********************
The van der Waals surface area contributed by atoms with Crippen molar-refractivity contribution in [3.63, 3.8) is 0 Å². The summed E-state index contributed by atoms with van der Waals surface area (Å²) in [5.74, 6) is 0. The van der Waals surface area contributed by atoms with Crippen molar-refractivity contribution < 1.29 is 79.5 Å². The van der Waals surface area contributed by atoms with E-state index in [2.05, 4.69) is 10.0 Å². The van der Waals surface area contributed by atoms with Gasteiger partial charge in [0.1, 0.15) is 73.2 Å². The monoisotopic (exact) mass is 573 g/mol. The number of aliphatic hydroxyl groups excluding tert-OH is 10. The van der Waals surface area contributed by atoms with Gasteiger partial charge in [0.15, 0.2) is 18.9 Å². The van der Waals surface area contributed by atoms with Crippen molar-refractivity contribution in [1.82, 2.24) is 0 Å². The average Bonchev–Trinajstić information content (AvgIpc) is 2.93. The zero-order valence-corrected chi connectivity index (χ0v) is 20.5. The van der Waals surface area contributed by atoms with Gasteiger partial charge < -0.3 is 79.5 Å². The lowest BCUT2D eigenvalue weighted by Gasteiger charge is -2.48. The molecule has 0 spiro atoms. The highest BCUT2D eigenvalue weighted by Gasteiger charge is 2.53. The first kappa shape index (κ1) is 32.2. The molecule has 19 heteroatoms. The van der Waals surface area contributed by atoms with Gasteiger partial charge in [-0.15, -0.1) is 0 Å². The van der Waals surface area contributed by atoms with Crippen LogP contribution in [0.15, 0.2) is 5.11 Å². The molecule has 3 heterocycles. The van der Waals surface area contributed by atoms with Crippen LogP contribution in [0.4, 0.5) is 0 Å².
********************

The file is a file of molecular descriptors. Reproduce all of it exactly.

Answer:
The van der Waals surface area contributed by atoms with Crippen molar-refractivity contribution in [3.63, 3.8) is 0 Å². The summed E-state index contributed by atoms with van der Waals surface area (Å²) in [5.74, 6) is 0. The van der Waals surface area contributed by atoms with Crippen molar-refractivity contribution < 1.29 is 79.5 Å². The van der Waals surface area contributed by atoms with E-state index in [2.05, 4.69) is 10.0 Å². The van der Waals surface area contributed by atoms with Gasteiger partial charge in [0.1, 0.15) is 73.2 Å². The monoisotopic (exact) mass is 573 g/mol. The number of aliphatic hydroxyl groups excluding tert-OH is 10. The van der Waals surface area contributed by atoms with Gasteiger partial charge in [0.15, 0.2) is 18.9 Å². The van der Waals surface area contributed by atoms with Crippen molar-refractivity contribution in [1.82, 2.24) is 0 Å². The average Bonchev–Trinajstić information content (AvgIpc) is 2.93. The zero-order valence-corrected chi connectivity index (χ0v) is 20.5. The van der Waals surface area contributed by atoms with Gasteiger partial charge < -0.3 is 79.5 Å². The lowest BCUT2D eigenvalue weighted by Gasteiger charge is -2.48. The molecule has 0 spiro atoms. The highest BCUT2D eigenvalue weighted by Gasteiger charge is 2.53. The first kappa shape index (κ1) is 32.2. The molecule has 19 heteroatoms. The van der Waals surface area contributed by atoms with Gasteiger partial charge in [-0.15, -0.1) is 0 Å². The van der Waals surface area contributed by atoms with Crippen LogP contribution in [0.15, 0.2) is 5.11 Å². The molecule has 3 heterocycles. The van der Waals surface area contributed by atoms with Crippen LogP contribution in [0.4, 0.5) is 0 Å².